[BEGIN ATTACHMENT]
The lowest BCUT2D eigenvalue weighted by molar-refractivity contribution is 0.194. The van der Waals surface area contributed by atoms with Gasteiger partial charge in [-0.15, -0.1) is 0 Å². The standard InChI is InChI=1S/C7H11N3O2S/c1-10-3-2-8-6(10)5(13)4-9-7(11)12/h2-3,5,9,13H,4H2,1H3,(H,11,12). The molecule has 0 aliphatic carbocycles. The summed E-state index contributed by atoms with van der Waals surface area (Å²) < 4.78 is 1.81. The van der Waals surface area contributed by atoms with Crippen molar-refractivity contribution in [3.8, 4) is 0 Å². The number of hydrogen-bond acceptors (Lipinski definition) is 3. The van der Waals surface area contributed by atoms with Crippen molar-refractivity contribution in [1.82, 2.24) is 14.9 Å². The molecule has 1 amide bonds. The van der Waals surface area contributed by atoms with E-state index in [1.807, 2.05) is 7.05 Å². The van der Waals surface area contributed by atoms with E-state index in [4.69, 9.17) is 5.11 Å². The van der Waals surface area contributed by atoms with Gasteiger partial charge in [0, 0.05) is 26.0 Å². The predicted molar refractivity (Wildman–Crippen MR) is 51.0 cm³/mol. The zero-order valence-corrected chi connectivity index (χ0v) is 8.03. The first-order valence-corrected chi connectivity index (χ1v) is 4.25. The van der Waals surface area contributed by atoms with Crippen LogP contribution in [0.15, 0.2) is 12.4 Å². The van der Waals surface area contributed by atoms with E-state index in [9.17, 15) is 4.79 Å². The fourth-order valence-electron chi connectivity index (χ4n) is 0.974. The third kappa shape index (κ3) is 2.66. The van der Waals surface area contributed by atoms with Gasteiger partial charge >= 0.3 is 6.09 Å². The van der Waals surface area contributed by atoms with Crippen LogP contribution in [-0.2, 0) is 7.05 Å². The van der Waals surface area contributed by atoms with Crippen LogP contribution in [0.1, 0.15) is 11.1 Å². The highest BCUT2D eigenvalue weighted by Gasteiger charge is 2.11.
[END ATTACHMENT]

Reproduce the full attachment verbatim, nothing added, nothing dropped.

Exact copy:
The lowest BCUT2D eigenvalue weighted by molar-refractivity contribution is 0.194. The van der Waals surface area contributed by atoms with Gasteiger partial charge in [-0.15, -0.1) is 0 Å². The standard InChI is InChI=1S/C7H11N3O2S/c1-10-3-2-8-6(10)5(13)4-9-7(11)12/h2-3,5,9,13H,4H2,1H3,(H,11,12). The molecule has 0 aliphatic carbocycles. The summed E-state index contributed by atoms with van der Waals surface area (Å²) < 4.78 is 1.81. The van der Waals surface area contributed by atoms with Crippen molar-refractivity contribution in [3.8, 4) is 0 Å². The number of hydrogen-bond acceptors (Lipinski definition) is 3. The van der Waals surface area contributed by atoms with Crippen molar-refractivity contribution in [1.82, 2.24) is 14.9 Å². The molecule has 1 amide bonds. The van der Waals surface area contributed by atoms with E-state index in [1.807, 2.05) is 7.05 Å². The van der Waals surface area contributed by atoms with E-state index in [4.69, 9.17) is 5.11 Å². The van der Waals surface area contributed by atoms with Gasteiger partial charge in [0, 0.05) is 26.0 Å². The predicted molar refractivity (Wildman–Crippen MR) is 51.0 cm³/mol. The zero-order valence-corrected chi connectivity index (χ0v) is 8.03. The first-order valence-corrected chi connectivity index (χ1v) is 4.25. The van der Waals surface area contributed by atoms with Crippen LogP contribution in [0.15, 0.2) is 12.4 Å². The van der Waals surface area contributed by atoms with E-state index in [9.17, 15) is 4.79 Å². The fourth-order valence-electron chi connectivity index (χ4n) is 0.974. The third kappa shape index (κ3) is 2.66. The van der Waals surface area contributed by atoms with Gasteiger partial charge >= 0.3 is 6.09 Å². The van der Waals surface area contributed by atoms with Crippen LogP contribution in [-0.2, 0) is 7.05 Å². The van der Waals surface area contributed by atoms with Crippen LogP contribution in [0.1, 0.15) is 11.1 Å². The highest BCUT2D eigenvalue weighted by Gasteiger charge is 2.11.